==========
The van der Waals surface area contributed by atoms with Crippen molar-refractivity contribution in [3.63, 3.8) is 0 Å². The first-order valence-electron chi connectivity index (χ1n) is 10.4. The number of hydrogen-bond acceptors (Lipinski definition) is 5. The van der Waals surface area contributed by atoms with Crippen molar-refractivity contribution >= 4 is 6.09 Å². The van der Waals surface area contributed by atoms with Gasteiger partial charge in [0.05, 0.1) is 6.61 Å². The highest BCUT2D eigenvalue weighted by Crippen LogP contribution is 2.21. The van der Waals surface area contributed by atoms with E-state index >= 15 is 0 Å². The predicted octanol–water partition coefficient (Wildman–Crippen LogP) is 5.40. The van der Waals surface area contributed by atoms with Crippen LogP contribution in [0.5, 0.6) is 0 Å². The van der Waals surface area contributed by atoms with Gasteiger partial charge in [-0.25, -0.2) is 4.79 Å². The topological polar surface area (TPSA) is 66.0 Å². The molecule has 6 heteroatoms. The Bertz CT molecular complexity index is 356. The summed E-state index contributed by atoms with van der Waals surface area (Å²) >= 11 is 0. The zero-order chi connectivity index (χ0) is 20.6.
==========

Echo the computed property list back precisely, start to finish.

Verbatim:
The van der Waals surface area contributed by atoms with Crippen molar-refractivity contribution in [3.63, 3.8) is 0 Å². The first-order valence-electron chi connectivity index (χ1n) is 10.4. The number of hydrogen-bond acceptors (Lipinski definition) is 5. The van der Waals surface area contributed by atoms with Crippen molar-refractivity contribution >= 4 is 6.09 Å². The van der Waals surface area contributed by atoms with Gasteiger partial charge in [0.05, 0.1) is 6.61 Å². The highest BCUT2D eigenvalue weighted by Crippen LogP contribution is 2.21. The van der Waals surface area contributed by atoms with E-state index >= 15 is 0 Å². The predicted octanol–water partition coefficient (Wildman–Crippen LogP) is 5.40. The van der Waals surface area contributed by atoms with Crippen LogP contribution in [0.5, 0.6) is 0 Å². The van der Waals surface area contributed by atoms with Gasteiger partial charge in [-0.25, -0.2) is 4.79 Å². The topological polar surface area (TPSA) is 66.0 Å². The molecule has 6 heteroatoms. The Bertz CT molecular complexity index is 356. The summed E-state index contributed by atoms with van der Waals surface area (Å²) >= 11 is 0. The zero-order chi connectivity index (χ0) is 20.6.